I had the privilege of being part of a panel discussion last Fri. at the great “Scienceonline Climate” conference in Wash. D.C. The other panel members were Tom Armstrong, Director of National Coordination for the U.S. Global Change Research in the Office of Science and Technology Policy; and Michael Mann, Distinguished Professor of Meteorology & Director, Earth System Science Center at Penn State Universitly; Author on the Observed Climate Variability and Change chapter of the Intergovernmental Panel on Climate Change (IPCC) Third Scientific Assessment Report in 2001; organizing committee chair for the National Academy of Sciences Frontiers of Science in 2003; and contributing scientist to the 2007 Nobel Peace Prize awarded to the IPCC. Pretty cool!
Topic was “Credibility, Trust, Goodwill, and Persuasion.” Moderator Liz Neely (who expended most of her energy skillfully moderating the length of my answers to questions) framed the discussion around the recent blogosphere conflagration ignited by Tamsin Edwards’ column in Guardian.
Edwards seemed to pin the blame for persistent public controversy over what’s known about climate change on climate scientist’s themselves, arguing that “advocacy by climate scientists has damaged trust in the science.”
Naturally, her comments provoked a barrage of counterarguments from climate scientists and others, many of whom argued that climate scientists are uniquely situated to guide public deliberations into alignment with the best available scientific evidence.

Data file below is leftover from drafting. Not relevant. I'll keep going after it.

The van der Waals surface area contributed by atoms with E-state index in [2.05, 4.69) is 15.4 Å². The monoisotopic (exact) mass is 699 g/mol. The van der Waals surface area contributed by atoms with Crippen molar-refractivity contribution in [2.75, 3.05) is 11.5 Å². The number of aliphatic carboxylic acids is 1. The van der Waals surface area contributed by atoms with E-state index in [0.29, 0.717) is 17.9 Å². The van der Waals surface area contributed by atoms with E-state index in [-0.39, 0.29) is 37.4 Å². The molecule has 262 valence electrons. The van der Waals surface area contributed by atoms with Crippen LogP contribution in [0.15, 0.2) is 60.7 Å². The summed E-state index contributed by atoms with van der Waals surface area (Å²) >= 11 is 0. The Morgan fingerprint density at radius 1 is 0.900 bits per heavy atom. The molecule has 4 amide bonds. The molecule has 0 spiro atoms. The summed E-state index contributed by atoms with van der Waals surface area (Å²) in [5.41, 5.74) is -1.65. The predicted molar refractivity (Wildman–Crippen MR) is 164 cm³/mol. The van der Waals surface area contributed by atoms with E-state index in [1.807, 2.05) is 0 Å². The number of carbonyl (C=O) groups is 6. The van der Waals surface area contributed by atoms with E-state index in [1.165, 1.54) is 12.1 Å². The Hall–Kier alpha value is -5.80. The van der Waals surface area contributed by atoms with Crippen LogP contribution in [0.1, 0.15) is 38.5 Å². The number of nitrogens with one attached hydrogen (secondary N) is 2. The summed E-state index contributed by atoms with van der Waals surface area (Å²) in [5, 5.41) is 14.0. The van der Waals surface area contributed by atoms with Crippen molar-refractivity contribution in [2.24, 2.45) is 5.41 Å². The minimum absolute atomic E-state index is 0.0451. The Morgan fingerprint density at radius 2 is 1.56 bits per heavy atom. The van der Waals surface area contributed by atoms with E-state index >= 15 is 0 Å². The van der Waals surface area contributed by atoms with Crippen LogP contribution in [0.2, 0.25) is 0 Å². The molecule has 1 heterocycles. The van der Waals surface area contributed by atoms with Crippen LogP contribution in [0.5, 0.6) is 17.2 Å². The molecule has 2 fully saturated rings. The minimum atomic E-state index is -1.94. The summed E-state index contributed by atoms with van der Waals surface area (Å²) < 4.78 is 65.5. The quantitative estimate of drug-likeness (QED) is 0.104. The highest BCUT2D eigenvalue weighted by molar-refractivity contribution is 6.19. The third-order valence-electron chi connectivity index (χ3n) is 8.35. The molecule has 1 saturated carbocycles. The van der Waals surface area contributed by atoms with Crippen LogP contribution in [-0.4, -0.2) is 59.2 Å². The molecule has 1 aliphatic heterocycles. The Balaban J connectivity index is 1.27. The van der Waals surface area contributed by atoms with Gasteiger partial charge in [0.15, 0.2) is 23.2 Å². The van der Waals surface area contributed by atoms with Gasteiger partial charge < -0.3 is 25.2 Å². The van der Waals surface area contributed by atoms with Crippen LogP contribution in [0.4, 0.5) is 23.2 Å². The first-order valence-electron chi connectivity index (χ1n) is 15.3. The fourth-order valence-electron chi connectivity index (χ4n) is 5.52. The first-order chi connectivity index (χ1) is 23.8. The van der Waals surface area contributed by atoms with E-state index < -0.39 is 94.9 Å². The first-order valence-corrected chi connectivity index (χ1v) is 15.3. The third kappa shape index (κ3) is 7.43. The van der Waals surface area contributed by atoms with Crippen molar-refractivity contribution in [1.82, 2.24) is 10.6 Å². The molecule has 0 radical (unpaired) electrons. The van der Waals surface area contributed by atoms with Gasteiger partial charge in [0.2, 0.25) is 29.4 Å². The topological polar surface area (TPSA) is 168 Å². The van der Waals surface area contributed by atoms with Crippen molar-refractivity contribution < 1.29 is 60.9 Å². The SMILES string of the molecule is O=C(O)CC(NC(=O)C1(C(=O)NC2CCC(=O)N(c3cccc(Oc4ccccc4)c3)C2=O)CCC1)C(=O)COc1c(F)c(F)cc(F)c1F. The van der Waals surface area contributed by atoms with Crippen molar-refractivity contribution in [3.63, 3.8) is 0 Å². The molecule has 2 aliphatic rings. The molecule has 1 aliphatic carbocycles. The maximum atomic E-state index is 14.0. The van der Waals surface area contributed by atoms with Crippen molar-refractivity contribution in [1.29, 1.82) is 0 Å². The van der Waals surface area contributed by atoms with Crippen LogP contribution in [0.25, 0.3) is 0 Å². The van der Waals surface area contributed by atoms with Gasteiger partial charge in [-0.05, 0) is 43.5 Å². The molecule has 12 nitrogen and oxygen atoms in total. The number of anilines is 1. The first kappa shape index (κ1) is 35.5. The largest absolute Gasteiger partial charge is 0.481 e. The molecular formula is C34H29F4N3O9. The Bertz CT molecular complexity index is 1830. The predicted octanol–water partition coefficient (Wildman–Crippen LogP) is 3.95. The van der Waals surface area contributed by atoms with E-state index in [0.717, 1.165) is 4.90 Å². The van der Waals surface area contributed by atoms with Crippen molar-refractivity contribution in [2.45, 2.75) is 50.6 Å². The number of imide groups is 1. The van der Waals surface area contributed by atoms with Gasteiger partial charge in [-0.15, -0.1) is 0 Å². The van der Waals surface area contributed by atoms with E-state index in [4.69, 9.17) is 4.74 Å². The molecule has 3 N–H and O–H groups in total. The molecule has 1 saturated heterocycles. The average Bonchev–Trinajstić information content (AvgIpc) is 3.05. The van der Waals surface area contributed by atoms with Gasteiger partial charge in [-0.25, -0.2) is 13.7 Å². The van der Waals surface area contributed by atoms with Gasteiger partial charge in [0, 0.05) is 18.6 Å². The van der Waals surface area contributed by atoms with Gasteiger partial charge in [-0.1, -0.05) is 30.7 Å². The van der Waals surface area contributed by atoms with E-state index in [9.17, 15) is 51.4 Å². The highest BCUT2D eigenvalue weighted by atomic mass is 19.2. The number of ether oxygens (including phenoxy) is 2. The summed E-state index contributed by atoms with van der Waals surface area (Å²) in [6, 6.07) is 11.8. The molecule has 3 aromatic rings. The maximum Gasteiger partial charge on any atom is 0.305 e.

All very interesting!
But I have a different take from those on both sides.
Indeed, the take is sufficiently removed from what both seem to assume about how scientists’ position-taking influences public beliefs about climate change and other issues that I really just want to put that whole debate aside.
Instead I’ll rehearse the points I tried to inject into the panel discussion (slides here).
If I can manage to get those points across, I think it won’t really be necessary, even, for me to say what I think about the contending claims about the role of “scientist advocacy” in the climate debate. That’ll be clear enough.
Those points reduce to three:
1. Members of the public do trust scientists.
2. Members of culturally opposing groups distrust each other when they perceive their status is at risk in debates over public policy.
3. When facts become entangled in cultural status conflicts, members of opposing groups (all of whom do trust scientists) will form divergent perceptions of what scientists believe.
To make out these three points, I focused on two CCP studies, and an indisputable but tremendously important and easily ignored fact.
The first study examined “who believes what and why” about the HPV vaccine. In it we found that members of the cultural groups who are most polarized on the risks and benefits of the HPV vaccine both treat the positions of public health experts as the most decisive factor.
Members of both groups have predispositions—ones that both shape their existing beliefs and motivate them to credit and discredit evidence in selectively in patterns that amplify polarization when they are exposed to information.
But members of both groups trust public health experts to identify what sorts of treatments are best for their children. They will thus completely change their positions if a trusted public health expert is identified as the source of evidence contrary to their cultural predispositions.
Of course, members of the public tend to trust experts whose cultural values they share. Accordingly, if they are presented with multiple putative experts of opposing cultural values, then they will identify the one whom they (tacitly!) perceive has values closest to their own as the real experts—the one who really knows what he’s talking about and can be trusted—and do what he (we used only white males in the study to avoid any confounds relating to race and gender) says.